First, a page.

TUESDAY, March 13 (HealthDay News) -- Far too few sexually
active young women are getting tested for chlamydia, an oversight
that could lead them down a perilous path to severe health
consequences, including infertility, later in life.
A new survey from the U.S. Centers for Disease Control and
Prevention found that only 38 percent of sexually active girls and
women were screened for this common sexually transmitted disease
(STD) in the year prior to being questioned. Chlamydia often
infects men and women without causing symptoms.
Not only that, another new study finds that only a small
proportion of men and women got the recommended follow-up test once
they had tested positive for chlamydia. Re-infection with chlamydia
is common if partners remain untreated. In those women who are left
untreated, chronic pelvic pain and ectopic pregnancies can result,
along with infertility.
Both reports were to be presented Tuesday at the National STD
Prevention Conference in Minneapolis, as are two additional studies
outlining ways clinics and providers might improve on these
According to Dr. Gail Bolan, director of the CDC's division of
STD prevention, an estimated 2.8 million new cases of chlamydia
occur each year in the United States.
The CDC recommends annual testing for sexually active women aged
25 and under, as well as retesting either three months after
initial treatment for chlamydia or during their next regular health
care visit in the year following treatment, said Bolan, who spoke
at a Tuesday news conference.
With only about one third of young women getting tested for
chlamydia, two-thirds (9 million) are going without, noted study
author Dr. Karen Hoover, a medical epidemiologist with the CDC. She
called the results "alarming."
Slightly more encouraging, she said, was the news that some
groups at particularly high risk for chlamydia infection actually
had higher testing rates. This included black women (55 percent got
tested), those with more than one sexual partner (47 percent) and
people who had no health insurance (41 percent) or relied on
government-subsidized insurance (50 percent).
Women who received some sort of reproductive health care, such
as contraception, a Pap smear for cervical abnormalities or a
pregnancy test were also more likely to get tested compared with
women who received no such care (45 percent vs. 4 percent). Older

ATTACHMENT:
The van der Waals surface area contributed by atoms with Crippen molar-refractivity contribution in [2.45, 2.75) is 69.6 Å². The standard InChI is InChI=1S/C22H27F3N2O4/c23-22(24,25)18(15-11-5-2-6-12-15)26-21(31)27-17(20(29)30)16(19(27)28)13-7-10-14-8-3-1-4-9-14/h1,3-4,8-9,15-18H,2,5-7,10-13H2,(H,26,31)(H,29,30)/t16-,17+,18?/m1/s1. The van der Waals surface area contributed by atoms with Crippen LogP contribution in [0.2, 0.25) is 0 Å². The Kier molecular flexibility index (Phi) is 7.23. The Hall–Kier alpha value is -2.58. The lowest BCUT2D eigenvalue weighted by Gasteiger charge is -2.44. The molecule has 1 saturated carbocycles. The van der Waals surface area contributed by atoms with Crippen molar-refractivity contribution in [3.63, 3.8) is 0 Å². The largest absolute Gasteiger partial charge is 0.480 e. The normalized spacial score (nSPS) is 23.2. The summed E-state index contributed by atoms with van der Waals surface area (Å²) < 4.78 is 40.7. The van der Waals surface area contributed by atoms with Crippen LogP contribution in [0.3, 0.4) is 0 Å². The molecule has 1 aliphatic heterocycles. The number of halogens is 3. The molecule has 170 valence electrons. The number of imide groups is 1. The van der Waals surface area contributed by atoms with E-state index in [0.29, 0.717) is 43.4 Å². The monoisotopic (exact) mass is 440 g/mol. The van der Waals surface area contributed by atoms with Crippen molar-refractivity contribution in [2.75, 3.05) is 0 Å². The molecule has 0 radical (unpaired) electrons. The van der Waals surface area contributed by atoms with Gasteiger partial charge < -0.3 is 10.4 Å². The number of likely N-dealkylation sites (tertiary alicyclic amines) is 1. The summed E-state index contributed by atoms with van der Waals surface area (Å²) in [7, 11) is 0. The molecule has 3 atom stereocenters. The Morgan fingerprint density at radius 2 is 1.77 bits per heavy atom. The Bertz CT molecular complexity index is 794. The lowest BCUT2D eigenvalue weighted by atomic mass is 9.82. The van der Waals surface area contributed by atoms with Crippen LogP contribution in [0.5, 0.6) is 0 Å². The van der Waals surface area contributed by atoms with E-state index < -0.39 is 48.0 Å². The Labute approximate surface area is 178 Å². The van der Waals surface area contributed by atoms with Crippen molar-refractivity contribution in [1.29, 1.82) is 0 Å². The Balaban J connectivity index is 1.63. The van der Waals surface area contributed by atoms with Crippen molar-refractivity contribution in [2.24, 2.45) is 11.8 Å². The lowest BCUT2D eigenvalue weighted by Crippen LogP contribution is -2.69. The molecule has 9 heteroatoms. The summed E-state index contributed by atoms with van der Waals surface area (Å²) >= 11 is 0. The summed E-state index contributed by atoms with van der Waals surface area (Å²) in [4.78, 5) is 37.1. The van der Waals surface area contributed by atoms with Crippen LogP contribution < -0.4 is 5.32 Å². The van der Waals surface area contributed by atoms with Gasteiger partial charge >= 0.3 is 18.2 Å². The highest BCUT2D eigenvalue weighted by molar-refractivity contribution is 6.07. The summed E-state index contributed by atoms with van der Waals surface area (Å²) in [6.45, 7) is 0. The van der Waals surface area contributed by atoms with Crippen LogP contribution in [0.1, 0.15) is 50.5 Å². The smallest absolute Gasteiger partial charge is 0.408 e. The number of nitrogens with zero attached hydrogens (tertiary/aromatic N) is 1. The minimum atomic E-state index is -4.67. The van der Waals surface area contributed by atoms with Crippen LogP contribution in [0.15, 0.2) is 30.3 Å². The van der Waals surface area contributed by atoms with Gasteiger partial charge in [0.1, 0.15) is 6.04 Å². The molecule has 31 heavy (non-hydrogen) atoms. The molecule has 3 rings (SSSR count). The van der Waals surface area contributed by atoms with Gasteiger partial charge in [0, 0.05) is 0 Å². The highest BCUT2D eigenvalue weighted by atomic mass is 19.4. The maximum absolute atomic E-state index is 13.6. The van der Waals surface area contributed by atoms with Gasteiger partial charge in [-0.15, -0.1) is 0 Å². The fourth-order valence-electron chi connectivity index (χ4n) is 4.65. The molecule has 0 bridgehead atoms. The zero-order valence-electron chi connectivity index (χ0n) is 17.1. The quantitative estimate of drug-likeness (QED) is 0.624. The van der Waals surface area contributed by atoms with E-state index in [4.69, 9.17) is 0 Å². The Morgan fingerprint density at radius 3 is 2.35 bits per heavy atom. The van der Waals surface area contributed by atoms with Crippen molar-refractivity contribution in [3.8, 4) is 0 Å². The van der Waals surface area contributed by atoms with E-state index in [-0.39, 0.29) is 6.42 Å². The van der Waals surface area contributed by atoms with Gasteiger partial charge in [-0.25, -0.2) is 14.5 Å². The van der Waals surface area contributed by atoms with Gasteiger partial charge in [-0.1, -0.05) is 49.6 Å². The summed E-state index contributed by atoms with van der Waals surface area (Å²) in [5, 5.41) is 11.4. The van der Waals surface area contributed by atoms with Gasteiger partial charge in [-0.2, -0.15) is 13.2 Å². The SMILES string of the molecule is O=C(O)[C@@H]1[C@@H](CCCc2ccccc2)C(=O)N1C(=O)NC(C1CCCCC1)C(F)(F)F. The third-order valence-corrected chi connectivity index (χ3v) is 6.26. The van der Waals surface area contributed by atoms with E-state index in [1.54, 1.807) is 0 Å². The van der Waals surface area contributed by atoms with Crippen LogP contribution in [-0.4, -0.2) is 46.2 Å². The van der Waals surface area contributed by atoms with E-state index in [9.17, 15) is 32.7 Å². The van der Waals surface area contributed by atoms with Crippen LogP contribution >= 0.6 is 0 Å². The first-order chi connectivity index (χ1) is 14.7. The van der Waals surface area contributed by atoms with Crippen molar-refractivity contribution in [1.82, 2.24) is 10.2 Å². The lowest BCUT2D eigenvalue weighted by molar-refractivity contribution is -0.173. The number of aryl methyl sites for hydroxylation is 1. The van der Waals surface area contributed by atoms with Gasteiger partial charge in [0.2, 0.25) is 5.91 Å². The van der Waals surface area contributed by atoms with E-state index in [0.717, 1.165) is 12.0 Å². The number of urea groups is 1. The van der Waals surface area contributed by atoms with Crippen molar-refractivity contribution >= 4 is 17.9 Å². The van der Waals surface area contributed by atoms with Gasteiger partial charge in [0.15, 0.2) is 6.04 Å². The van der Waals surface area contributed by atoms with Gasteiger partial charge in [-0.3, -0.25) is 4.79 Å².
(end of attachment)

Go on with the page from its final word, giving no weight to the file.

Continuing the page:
women also had higher testing rates.
"This suggests that we may be moving in the right direction," Hoover noted.
The study authors had no data on chlamydia testing in men as
routine testing in this population is not recommended by the CDC,
"There is insufficient data to support this recommendation," she said, although retesting rates among men "will probably be the subject of future analyses."
A second study, based on a laboratory data from almost 64,000
men and women who had tested positive for chlamydia, found that
only 11 percent of men and 21 percent of women went for their
recommended retest within six months of the original positive
Among those who got a follow-up test, one-quarter of men and 16
percent of women were positive.
"Retesting rates were much lower than we had expected," said study author Kelly Morrison Opdyke, of Cicatelli Associates Inc., a non-profit organization.
Again, though, certain demographic groups were more likely to
get retested, including younger people (under 25), those visiting
family planning clinics (as opposed to STD clinics) and health
centers, including health centers at universities or colleges.
Retesting rates also declined over the study period, which
spanned 2007 through 2009, although Hoover said researchers weren't
able to explain this drop.
Two additional studies found success in boosting re-testing
rates by using relatively simple follow-up and reminder
One system, which included email and telephone reminders to
students visiting the University of Buffalo's student health center
in New York, managed to boost re-testing rates for chlamydia and
gonorrhea from 17 percent to 86 percent in just one semester.
Chlamydia accounted for most of the infections detected. Here,
retesting rates jumped from 16 percent to 89 percent.
Another study used pop-up screens on electronic medical records
to remind providers that a patient needed to be re-tested. The
system was conceived after researchers noted low re-testing rates,
even among women who visited a health care provider one to six
months after their initial treatment. In this case, testing for
gonorrhea and chlamydia increased from 70 percent to 86
The U.S. Centers for Disease Control and Prevention has more on